Op-ed: Investing in local media is mutually beneficial

Emerson’s co-curriculars for broadcasting and journalism—WEBN, Emerson Independent Video, and The Emerson Channel—offer an environment where students can make mistakes and learn the basics, but at the end of the day, it’s not the real world. The stakes change dramatically when one works alongside professionals on a product that is going to potentially reach thousands of homes, not just parents, Facebook friends, and the occasional late-night YouTubers.

Emerson has a golden opportunity to not only save a local journalism institution, but to provide students with better, real-world experiences. In August, Cox Media Group, which owns Boston 25 News—the local Fox affiliate—announced that it intended to sell off the company’s local TV portfolio of 14 stations, including Dedham based WFXT, located roughly 20 miles from campus.

The college’s ownership of a real station could meaningfully translate to a co-op experience for Emerson students. Students would have the opportunity to assist in field and studio production, assignment editing, investigative reporting research, graphic design, and more. Marketing students could also gain experience at the station through its sales and advertising departments. It could essentially be an extension of the classroom in the real world.

This is not to say the college should do away with co-curriculars, as they are stepping stones to the real world, but the institution should not pass up the chance to offer more and to preserve diversity in the marketplace by purchasing Boston 25.

Student working in a real-world setting at an organization owned by Emerson is a proven and successful model for the college. WERS operates less like a college radio station and more like the type of environment students may end up in after graduation. There is professional oversight, and the station is one of the top 25 most listened to in the market. Alumni have gone on to work at NPR and other recognizable institutions at the local and national levels. The downside to WERS, from a pure journalism perspective, is its lack of original reporting. Reading a script of aggregated information from 6 a.m. to 10 a.m. is great practice for news presenters, and its one-hour weekly news magazine is good. But, by design, this style forces short, feature reporting. Emerson needs more resources for students to gain valuable hard and breaking news experience.

Emerson would not be the first Boston-area college or university to own a major local news organization. WBUR, despite its affiliation as an NPR member station, is owned and operated by Boston University. The station is widely recognized as a leader in its coverage of local, state, and national news and politics, with shows in syndication throughout the NPR system. WBUR does not publicly advertise any kind of preference to BU students applying for internships and, to be fair, a number of Emerson students cite the station as experience on their LinkedIn profiles. Given its relationship with the school, one could argue that BU students have more access and connection to WBUR —an advantage Emerson students could have with Boston 25.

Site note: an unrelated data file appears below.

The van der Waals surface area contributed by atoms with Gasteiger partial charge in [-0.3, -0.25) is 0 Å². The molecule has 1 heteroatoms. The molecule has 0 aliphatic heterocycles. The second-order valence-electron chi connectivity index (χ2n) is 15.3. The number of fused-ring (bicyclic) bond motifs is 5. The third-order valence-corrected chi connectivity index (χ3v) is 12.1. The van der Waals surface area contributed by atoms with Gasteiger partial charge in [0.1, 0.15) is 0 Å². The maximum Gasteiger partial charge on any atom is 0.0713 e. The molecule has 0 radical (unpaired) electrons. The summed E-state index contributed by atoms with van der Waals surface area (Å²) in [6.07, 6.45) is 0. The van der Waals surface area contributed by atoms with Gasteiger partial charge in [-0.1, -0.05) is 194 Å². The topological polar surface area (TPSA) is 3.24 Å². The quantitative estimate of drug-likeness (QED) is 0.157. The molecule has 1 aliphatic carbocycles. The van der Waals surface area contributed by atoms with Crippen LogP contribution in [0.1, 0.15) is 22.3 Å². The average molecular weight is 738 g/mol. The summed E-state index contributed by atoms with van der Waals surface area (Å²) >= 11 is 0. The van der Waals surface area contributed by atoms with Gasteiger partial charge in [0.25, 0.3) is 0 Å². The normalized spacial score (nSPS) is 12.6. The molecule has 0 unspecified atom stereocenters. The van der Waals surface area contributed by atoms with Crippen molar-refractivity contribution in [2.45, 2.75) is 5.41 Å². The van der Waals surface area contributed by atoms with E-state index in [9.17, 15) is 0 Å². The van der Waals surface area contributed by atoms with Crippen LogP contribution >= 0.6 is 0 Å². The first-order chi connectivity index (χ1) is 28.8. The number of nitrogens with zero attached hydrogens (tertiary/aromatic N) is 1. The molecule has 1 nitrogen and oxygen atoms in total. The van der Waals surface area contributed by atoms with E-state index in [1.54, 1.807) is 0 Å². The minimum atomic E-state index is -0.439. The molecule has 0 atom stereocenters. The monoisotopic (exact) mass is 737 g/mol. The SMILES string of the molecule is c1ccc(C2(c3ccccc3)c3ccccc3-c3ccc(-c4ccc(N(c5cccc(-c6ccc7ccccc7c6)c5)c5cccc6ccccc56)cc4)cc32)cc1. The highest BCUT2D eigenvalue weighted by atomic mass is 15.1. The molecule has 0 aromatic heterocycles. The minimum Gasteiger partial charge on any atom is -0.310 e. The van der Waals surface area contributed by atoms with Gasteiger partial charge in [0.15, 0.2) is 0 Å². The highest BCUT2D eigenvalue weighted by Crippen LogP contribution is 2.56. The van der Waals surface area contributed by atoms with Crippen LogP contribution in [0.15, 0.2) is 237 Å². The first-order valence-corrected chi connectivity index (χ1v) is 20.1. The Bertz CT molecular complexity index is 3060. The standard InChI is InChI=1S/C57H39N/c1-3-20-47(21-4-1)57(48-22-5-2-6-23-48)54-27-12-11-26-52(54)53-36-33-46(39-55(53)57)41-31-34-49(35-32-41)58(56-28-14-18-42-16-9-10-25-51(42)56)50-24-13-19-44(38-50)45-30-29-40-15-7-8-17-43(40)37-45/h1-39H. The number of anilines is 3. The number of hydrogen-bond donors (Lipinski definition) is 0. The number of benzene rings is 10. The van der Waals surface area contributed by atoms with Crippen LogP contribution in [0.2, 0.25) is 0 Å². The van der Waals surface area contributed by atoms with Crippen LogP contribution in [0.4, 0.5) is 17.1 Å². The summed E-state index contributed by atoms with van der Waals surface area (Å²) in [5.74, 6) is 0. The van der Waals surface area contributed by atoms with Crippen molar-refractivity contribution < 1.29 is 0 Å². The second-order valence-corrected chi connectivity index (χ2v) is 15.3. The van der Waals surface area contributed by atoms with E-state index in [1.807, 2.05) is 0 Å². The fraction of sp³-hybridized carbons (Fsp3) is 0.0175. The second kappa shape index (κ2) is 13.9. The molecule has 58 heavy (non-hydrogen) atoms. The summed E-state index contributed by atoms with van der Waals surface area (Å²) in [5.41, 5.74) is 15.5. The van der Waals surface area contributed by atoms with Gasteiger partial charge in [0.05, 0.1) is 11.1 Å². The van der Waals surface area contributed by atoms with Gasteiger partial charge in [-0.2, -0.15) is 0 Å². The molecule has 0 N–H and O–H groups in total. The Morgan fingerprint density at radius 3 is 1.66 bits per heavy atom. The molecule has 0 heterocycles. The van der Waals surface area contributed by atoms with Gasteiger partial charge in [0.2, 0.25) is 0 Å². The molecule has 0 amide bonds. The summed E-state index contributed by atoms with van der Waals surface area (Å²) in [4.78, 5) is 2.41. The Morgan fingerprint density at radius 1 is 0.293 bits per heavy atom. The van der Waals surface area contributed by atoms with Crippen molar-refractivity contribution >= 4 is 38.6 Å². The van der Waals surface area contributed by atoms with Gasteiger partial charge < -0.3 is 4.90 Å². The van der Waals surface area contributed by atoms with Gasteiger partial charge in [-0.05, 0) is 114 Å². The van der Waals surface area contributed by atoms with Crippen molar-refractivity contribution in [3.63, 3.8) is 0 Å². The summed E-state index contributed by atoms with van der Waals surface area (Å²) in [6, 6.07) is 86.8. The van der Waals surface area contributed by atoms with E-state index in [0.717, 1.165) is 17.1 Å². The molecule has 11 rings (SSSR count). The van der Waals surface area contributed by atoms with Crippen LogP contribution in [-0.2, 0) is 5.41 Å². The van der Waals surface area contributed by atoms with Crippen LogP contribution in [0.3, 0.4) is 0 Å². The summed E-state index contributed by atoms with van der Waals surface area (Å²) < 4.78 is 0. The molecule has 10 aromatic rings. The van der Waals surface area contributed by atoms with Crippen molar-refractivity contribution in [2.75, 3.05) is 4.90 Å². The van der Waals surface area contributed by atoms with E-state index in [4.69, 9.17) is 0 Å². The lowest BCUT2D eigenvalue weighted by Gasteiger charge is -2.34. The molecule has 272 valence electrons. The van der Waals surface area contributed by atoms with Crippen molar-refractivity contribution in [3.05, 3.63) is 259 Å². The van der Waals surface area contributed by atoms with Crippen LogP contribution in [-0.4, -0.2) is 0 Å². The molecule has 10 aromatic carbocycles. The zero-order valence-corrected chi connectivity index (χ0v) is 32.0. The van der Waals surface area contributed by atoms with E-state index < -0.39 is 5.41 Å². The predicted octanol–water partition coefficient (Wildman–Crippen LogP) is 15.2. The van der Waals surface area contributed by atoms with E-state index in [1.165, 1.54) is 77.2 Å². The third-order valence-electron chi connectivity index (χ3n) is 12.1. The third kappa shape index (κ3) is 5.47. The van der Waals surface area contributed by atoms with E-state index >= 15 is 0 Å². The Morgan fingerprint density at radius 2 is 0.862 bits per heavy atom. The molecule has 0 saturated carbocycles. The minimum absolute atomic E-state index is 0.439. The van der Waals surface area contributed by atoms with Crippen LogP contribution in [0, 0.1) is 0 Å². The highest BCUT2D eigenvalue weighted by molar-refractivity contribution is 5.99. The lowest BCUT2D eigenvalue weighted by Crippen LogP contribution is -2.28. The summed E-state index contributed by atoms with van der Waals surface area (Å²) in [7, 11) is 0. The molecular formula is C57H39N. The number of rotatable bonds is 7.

In theory, Cox could just sell Boston 25 to some other company with faraway offices, but given the current state of the Boston market, that probably won’t happen. There are five stations: four have network affiliation and the fifth, WHDH “7 News,” is independent. The success of WHDH’s model is uncertain as it was an NBC affiliate 21 months ago, but if the station were to land the city’s Fox affiliation, its profit margins would be more secure. If this happens, the Boston 25 and WHDH newsrooms would merge—leading to layoffs and fewer reporters covering the area.

It’s unclear how much of a financial burden acquiring Boston 25 would be for the college. A leaked Wells Fargo market analysis report of the Cox stations obtained by Scott Jones of the industry insider website FTVLive estimated WFXT brought in $101.9 million in revenue last year. Factoring in the operational expenses and capital needed to purchase the station, it is admittedly challenging to calculate what kind of financial impact purchasing Boston 25 could have on the college.

The idea that Emerson should buy a television station in support of its mission—educating students to assume positions of leadership in communication and the arts—will understandably be met with pushback from a student population frustrated with the way the college spends money. I’m not and don’t claim to be an expert in media, but I see an opening for the college to further itself and the community. Opportunities can be unexpected, and there is value in Emerson taking a look at this out-of-the-box idea.

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